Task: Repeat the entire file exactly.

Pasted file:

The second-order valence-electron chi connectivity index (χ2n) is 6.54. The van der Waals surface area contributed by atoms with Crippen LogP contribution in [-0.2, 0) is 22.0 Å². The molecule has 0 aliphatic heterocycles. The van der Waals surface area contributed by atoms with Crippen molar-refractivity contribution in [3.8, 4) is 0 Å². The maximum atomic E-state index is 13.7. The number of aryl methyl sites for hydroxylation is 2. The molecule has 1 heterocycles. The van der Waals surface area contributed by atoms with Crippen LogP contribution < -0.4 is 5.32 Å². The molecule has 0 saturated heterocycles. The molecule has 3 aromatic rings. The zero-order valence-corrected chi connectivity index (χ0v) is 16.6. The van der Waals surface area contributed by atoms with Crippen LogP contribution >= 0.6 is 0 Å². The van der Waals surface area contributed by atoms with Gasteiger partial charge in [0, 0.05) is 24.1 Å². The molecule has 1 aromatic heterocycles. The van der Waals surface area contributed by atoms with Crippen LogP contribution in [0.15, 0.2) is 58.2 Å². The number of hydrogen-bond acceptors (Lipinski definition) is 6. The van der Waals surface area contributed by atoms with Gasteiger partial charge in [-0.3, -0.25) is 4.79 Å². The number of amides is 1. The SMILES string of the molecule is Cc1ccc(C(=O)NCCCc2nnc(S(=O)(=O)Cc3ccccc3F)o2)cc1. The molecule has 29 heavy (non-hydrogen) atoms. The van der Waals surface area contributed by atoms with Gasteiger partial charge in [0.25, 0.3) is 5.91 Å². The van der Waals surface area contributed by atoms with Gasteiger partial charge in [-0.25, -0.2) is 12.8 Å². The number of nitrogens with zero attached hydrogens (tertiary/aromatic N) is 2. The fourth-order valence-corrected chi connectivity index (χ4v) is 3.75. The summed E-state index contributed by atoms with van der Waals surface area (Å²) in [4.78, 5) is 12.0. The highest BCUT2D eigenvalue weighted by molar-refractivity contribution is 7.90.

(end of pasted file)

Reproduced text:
The second-order valence-electron chi connectivity index (χ2n) is 6.54. The van der Waals surface area contributed by atoms with Crippen LogP contribution in [-0.2, 0) is 22.0 Å². The molecule has 0 aliphatic heterocycles. The van der Waals surface area contributed by atoms with Crippen molar-refractivity contribution in [3.8, 4) is 0 Å². The maximum atomic E-state index is 13.7. The number of aryl methyl sites for hydroxylation is 2. The molecule has 1 heterocycles. The van der Waals surface area contributed by atoms with Crippen LogP contribution < -0.4 is 5.32 Å². The molecule has 0 saturated heterocycles. The molecule has 3 aromatic rings. The zero-order valence-corrected chi connectivity index (χ0v) is 16.6. The van der Waals surface area contributed by atoms with Crippen LogP contribution >= 0.6 is 0 Å². The van der Waals surface area contributed by atoms with Gasteiger partial charge in [0, 0.05) is 24.1 Å². The molecule has 1 aromatic heterocycles. The van der Waals surface area contributed by atoms with Crippen LogP contribution in [0.15, 0.2) is 58.2 Å². The number of hydrogen-bond acceptors (Lipinski definition) is 6. The van der Waals surface area contributed by atoms with Gasteiger partial charge in [-0.3, -0.25) is 4.79 Å². The number of amides is 1. The SMILES string of the molecule is Cc1ccc(C(=O)NCCCc2nnc(S(=O)(=O)Cc3ccccc3F)o2)cc1. The molecule has 29 heavy (non-hydrogen) atoms. The van der Waals surface area contributed by atoms with Gasteiger partial charge in [0.25, 0.3) is 5.91 Å². The van der Waals surface area contributed by atoms with Gasteiger partial charge in [-0.25, -0.2) is 12.8 Å². The number of nitrogens with zero attached hydrogens (tertiary/aromatic N) is 2. The fourth-order valence-corrected chi connectivity index (χ4v) is 3.75. The summed E-state index contributed by atoms with van der Waals surface area (Å²) in [4.78, 5) is 12.0. The highest BCUT2D eigenvalue weighted by molar-refractivity contribution is 7.90.